The Geography of Morals

Varieties of Moral Possibility

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Owen Flanagan
  • New York, NY: 
    Oxford University Press
    , October
     2016.
     368 pages.
     $40.00.
     Hardcover.
    ISBN
    9780190212155.
     For other formats: Link to Publisher's Website.

Review

Owen Flanagan’s The Geography of Morals: Varieties of Moral Possibility is something of a sequel to his Varieties of Moral Personality in which he argued for a naturalistic ethics with moral theory becoming aligned with the findings of human psychology. The new book embeds that argument in a variety of cultural forms of life to display the range of what he calls moral possibility in its full, rich diversity. Moral possibility speaks to the myriad practices comprising the good life as viewed from a comparative, cross-cultural perspective. It is a high place from which we can see good lives in their emphatic plurality.

Flanagan identifies two culprits that unwittingly collude to obscure the vantage of moral possibility. Following Alasdair MacIntyre, he first criticizes mainstream moral philosophers for being “disciplinary narrow, unreflectively culture-bound, and psychologically, sociologically, and anthropologically unrealistic” (15). Second, he chides his scientific interlocutors for their culturally-blinkered view of moral cognition, empirically based as it is on the WEIRD—Western, educated, industrialized, rich, democratic twenty-year-olds—who provide most of the research samples for psychological research. Interestingly enough, both of these foils construe morality in universal terms: philosophers do it conceptually, while scientists do it biologically. For both, culture is a hindrance or is otherwise irrelevant to the practices of morality.

Against the backdrop of these assumptions, Flanagan makes three arguments. The first is a tour de force demonstration of the full range of moral possibility one finds surveying the sweep of culturally derived forms of life. This first argument, crafted as an antidote against the prophylactic effects of parochialism, unfortunately brings with it the specter of relativism. Contra the relativist critique, Flanagan puts forward two additional arguments: moral possibility does not reduce, ipso facto, to moral relativism; and moral possibility does not necessarily preclude normative evaluation.

Flanagan organizes his book into four parts. The first functions as a polemic; the second through fourth demonstrate the scope of moral possibility and its application to a number of topics, such as self-identity and moral education. Part 1, “Variations,” is a broadside against Enlightenment parochialism. Anglophone moral philosophers in particular are condemned for their conceit that there are two types of ethical thought in the world: consequentialism and Kantianism. In chapter 1, both types claim to represent atemporal/ahistorical ethical truth shorn of all cultural particularities. Flanagan dismisses this claim insofar as it ignores ethical forms of life other than that of the WEIRD. In chapter 2, he examines the literature on moral cognition, sociobiology, and judgment.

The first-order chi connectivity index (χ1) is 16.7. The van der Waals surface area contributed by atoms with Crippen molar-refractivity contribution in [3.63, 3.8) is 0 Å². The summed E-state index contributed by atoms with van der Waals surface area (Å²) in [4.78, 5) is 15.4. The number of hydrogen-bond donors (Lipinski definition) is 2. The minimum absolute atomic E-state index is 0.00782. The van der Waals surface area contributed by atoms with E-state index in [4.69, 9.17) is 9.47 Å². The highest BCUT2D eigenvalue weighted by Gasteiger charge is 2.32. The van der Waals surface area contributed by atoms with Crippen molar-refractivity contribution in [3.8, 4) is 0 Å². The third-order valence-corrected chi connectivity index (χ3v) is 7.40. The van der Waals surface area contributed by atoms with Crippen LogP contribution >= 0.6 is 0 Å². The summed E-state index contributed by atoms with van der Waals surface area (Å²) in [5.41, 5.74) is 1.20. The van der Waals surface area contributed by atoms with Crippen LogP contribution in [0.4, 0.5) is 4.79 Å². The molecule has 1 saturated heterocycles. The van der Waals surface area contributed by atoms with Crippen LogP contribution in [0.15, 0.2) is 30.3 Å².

Parts 2–4 provide a thick demonstration of the value of comparative cross-cultural naturalistic ethics. The theme of part 2, “First Nature,” is the origins of moral virtue. Flanagan sketches the “sprout” theory developed by the classical Chinese philosopher Mencius (chapter 3). Human beings, according to this view, are born with four buds or dispositions that in the “normative force field” of a “preexisting but ever changing cultural ecology” (93) blossom into the Confucian virtues ren (benevolence), yi (righteousness), li (ritual propriety), and zhi (practical wisdom).

Flanagan then connects the sprout theory to psychologist Jonathan Haidt’s moral modularity hypothesis, which postulates five modules (chapters 4 and 5). Sprouts and modules are then brought to bear on moral emotions, and again Western (P.F. Strawson) and non-Western (16th century Korean neo-Confucians) perspectives are engaged (chapter 6). While much of the exposition in this section is detailed, the discussion never becomes pedantic or dense. Testimony to Flanagan’s skillful handling of his material, readers not only move deftly along, but also (in many cases, I imagine) learn something new—for me, it was the four-seven debate in 16th century Korea (113–18).